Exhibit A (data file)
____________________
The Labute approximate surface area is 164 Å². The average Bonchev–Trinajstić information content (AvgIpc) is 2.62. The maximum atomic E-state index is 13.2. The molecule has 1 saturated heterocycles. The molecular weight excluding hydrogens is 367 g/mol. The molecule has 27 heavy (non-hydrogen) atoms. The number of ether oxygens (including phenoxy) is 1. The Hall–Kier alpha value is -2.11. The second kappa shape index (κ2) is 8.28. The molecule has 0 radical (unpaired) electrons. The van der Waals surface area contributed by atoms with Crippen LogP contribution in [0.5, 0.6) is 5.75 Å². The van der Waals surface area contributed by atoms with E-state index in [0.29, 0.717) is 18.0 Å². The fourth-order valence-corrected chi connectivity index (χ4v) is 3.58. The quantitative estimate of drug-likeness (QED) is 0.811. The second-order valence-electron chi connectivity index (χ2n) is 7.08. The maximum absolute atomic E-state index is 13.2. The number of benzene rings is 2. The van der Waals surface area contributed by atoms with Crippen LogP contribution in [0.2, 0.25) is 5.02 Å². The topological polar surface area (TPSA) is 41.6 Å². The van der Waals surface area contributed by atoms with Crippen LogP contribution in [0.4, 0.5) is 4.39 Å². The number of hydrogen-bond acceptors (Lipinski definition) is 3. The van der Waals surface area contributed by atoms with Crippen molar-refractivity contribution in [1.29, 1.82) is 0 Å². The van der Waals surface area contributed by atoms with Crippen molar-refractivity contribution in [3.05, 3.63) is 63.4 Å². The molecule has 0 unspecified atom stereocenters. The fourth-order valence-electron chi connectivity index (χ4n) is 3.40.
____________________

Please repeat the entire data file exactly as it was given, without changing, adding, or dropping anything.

The Labute approximate surface area is 164 Å². The average Bonchev–Trinajstić information content (AvgIpc) is 2.62. The maximum atomic E-state index is 13.2. The molecule has 1 saturated heterocycles. The molecular weight excluding hydrogens is 367 g/mol. The molecule has 27 heavy (non-hydrogen) atoms. The number of ether oxygens (including phenoxy) is 1. The Hall–Kier alpha value is -2.11. The second kappa shape index (κ2) is 8.28. The molecule has 0 radical (unpaired) electrons. The van der Waals surface area contributed by atoms with Crippen LogP contribution in [0.5, 0.6) is 5.75 Å². The van der Waals surface area contributed by atoms with E-state index in [0.29, 0.717) is 18.0 Å². The fourth-order valence-corrected chi connectivity index (χ4v) is 3.58. The quantitative estimate of drug-likeness (QED) is 0.811. The second-order valence-electron chi connectivity index (χ2n) is 7.08. The maximum absolute atomic E-state index is 13.2. The number of benzene rings is 2. The van der Waals surface area contributed by atoms with Crippen LogP contribution in [0.2, 0.25) is 5.02 Å². The topological polar surface area (TPSA) is 41.6 Å². The van der Waals surface area contributed by atoms with Crippen LogP contribution in [0.4, 0.5) is 4.39 Å². The number of hydrogen-bond acceptors (Lipinski definition) is 3. The van der Waals surface area contributed by atoms with Crippen molar-refractivity contribution in [1.29, 1.82) is 0 Å². The van der Waals surface area contributed by atoms with Crippen molar-refractivity contribution in [3.05, 3.63) is 63.4 Å². The molecule has 0 unspecified atom stereocenters. The fourth-order valence-electron chi connectivity index (χ4n) is 3.40.